This research was carried out by the World Bank in 2008. Financial support for this research was provided by the Research Department of the World Bank, and the Economics of Adaptation to Climate Change study administered by the Environment Department of the World Bank. Funding for the Economics of Adaptation to Climate Change study has been provided by the governments of the United Kingdom, the Netherlands and Switzerland.
An increase in sea surface temperature is strongly evident at all latitudes and in all oceans. The scientific evidence to date indicates that increased sea surface temperature will intensify cyclone activity and heighten storm surges. These surges will, in turn, create more damaging flood conditions in coastal zones and adjoining low-lying areas. The destructive impact will generally be greater when storm surges are accompanied by strong winds and large onshore waves.
In this research, we have considered the potential impact of a large (1-in-100-year) storm surge by contemporary standards, and then compared it with its 10% intensification which is expected to occur in this century.
In modeling the future climate, we took account of changes in sea level rise, geological uplift and subsidence along the world’s coastlines. Geographic Information System (GIS) software has been used to overlay the best available, spatially-disaggregated global data on critical impact elements (Area, population, economic activity (GDP), agricultural land, urban areas, and wetlands), with the inundation zones projected for 84 coastal developing countries.
Producers and sponsors
Susmita Dasgupta, David R. Wheeler, Siobhan Murray and Benoit Laplante
Dates of Data Collection
Data Collection Mode
Limitations of the research:
1. The relative likelihoods of alternative storm surge scenarios have not been assessed in this research. Following Nicholls et al (2007), a homogeneous future increase of 10% in extreme water levels during tropical storms is assumed. In all likelihood, regions of the world may experience a smaller increase and others a larger increase. Better local modeling of the impact of climate change on storm intensities (with the support of hurricane generator models) is needed to better forecast changes in storm surges.
2. Among the 84 developing countries included in this analysis, our estimation is restricted to coastal segments where historical storm surges have been documented.
3. The absence of a global database on shoreline protection has prevented us from incorporating the effect of existing protection measures (e.g., sea dikes) on exposure estimates.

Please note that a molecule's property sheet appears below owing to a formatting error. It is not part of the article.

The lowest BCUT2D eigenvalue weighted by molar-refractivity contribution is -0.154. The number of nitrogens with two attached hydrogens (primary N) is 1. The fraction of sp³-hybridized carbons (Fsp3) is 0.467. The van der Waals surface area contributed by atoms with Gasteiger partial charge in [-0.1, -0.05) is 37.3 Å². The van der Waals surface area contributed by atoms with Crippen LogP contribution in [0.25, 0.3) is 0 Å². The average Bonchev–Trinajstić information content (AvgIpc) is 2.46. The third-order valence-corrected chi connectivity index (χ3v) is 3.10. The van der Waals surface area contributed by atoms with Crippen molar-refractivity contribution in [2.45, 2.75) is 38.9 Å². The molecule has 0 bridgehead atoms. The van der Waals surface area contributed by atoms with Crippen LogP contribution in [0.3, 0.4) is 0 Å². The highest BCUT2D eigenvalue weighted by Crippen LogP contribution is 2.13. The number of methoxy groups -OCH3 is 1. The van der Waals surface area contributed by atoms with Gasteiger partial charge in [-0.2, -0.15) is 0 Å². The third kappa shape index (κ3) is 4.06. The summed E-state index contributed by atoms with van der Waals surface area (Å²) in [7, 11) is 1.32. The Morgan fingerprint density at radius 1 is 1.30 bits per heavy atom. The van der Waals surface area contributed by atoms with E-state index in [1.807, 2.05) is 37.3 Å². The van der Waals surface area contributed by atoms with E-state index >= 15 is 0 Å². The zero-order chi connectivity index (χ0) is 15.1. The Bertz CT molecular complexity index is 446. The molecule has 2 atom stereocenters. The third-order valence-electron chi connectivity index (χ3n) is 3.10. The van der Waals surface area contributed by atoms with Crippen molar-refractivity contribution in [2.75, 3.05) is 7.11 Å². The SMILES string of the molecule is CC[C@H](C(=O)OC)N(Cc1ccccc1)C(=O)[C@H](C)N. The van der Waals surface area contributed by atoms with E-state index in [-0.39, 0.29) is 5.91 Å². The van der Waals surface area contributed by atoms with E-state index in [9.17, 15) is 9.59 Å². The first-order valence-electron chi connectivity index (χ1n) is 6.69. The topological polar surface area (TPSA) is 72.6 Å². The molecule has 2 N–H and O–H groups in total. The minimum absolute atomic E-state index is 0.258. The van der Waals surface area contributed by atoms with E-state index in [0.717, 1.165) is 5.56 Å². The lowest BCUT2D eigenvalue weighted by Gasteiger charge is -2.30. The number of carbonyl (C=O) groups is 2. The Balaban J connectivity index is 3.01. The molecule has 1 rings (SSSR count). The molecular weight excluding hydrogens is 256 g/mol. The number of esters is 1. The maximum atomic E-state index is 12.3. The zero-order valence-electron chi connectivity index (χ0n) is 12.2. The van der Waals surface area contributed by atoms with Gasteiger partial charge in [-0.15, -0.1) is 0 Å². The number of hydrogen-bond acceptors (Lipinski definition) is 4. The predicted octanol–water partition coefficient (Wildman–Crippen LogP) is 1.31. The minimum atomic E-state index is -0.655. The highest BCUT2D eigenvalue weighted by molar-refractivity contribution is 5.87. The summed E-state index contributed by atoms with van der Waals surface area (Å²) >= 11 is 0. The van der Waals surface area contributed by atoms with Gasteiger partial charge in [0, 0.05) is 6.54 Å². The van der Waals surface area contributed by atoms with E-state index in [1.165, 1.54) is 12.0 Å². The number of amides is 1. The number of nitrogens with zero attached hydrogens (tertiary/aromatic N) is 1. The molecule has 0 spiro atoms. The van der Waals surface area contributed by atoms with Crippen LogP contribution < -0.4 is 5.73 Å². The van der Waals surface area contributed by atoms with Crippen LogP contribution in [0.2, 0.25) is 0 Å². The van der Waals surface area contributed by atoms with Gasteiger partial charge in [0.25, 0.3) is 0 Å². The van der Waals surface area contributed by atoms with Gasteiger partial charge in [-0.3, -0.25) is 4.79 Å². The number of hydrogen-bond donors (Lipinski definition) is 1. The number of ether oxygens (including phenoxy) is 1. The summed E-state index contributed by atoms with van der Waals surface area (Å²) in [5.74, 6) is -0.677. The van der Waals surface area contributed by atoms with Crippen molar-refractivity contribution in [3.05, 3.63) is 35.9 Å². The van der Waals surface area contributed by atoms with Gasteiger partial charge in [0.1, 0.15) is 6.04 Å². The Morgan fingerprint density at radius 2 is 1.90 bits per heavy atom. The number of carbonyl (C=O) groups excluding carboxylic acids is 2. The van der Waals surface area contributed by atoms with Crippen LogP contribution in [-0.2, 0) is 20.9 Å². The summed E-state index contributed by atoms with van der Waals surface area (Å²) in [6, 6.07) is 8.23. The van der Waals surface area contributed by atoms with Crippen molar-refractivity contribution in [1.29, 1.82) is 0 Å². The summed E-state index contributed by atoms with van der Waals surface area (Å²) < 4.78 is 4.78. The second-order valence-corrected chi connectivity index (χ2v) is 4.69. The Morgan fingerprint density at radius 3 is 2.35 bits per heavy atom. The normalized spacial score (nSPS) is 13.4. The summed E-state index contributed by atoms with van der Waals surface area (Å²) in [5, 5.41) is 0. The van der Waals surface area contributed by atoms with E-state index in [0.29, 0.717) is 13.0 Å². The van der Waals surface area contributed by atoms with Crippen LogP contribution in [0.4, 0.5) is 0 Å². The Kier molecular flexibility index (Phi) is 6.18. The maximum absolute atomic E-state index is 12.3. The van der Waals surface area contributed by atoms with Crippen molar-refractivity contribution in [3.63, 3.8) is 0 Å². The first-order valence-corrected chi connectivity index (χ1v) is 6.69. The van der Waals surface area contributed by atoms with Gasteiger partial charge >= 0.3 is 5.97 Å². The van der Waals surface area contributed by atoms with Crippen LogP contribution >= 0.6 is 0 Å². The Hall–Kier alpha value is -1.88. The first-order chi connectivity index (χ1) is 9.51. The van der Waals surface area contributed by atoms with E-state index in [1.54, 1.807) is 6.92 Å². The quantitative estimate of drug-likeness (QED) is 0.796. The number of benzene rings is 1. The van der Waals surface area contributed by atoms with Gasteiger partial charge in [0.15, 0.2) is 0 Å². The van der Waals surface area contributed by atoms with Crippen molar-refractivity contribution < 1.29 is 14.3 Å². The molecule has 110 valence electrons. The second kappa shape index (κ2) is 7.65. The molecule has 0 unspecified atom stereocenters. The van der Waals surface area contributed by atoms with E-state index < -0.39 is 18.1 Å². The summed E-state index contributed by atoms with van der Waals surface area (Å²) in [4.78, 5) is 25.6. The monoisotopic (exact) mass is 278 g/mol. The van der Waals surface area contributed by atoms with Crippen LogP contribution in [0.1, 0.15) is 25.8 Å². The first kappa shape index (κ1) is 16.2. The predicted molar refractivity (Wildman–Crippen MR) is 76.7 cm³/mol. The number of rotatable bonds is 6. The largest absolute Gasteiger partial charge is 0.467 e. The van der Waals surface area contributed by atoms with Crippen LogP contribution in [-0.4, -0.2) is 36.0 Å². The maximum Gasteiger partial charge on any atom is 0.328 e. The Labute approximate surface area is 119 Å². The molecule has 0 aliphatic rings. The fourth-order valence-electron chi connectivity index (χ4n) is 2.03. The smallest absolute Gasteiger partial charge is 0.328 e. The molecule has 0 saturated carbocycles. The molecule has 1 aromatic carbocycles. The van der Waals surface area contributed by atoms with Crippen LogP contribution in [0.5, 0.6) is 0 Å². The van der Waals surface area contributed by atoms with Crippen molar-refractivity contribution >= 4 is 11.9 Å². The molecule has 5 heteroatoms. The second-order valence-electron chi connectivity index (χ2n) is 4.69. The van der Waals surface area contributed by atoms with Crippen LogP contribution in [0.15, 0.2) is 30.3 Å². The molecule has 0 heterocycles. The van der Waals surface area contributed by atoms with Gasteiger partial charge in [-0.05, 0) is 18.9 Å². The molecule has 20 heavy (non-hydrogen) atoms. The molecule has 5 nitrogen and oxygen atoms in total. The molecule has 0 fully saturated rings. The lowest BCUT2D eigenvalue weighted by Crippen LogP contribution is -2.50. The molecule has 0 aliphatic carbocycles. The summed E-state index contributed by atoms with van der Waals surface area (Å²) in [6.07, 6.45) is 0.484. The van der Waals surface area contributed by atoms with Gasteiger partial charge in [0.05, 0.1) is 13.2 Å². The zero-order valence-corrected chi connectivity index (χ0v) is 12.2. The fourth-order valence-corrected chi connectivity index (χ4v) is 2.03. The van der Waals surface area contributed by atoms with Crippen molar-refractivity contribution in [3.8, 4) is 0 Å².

4. Lack of spatially disaggregated secondary information on indicators prevented us from including small islands in this analysis.
5. The impacts of intensification of storm surges and SLR have been assessed using existing population, socio-economic conditions and patterns of land use, rather than attempting to predict their future states. Human activity is generally increasing more rapidly in coastal areas and thus the impacts of storm surges will be more pronounced in these areas. This effect is countered by adaptation measures (e.g., sea dikes), which we also do not attempt to estimate in this exercise. Adaptation measures from the purely technological (e.g., coastal embankments), to coastal-zone management (e.g., land-use planning, regulations, relocation) are often context, location and community-specific. Thus in our analysis, we refrain from generalizing any adaptive measures across our sub-set of developing countries.
Use of the dataset must be acknowledged using a citation which would include:
- the Identification of the Primary Investigator
- the title of the survey (including acronym and year of implementation)
- the survey reference number
- the source and date of download
Susmita Dasgupta et al., World Bank. Intensification of Storm Surges (ISS) 2008. Ref. WLD_2008_ISS_v01_M. Dataset downloaded from www.microdata.worldbank.org on [date].
Disclaimer and copyrights
The user of the data acknowledges that the original collector of the data, the authorized distributor of the data, and the relevant funding agency bear no responsibility for use of the data or for interpretations or inferences based upon such uses.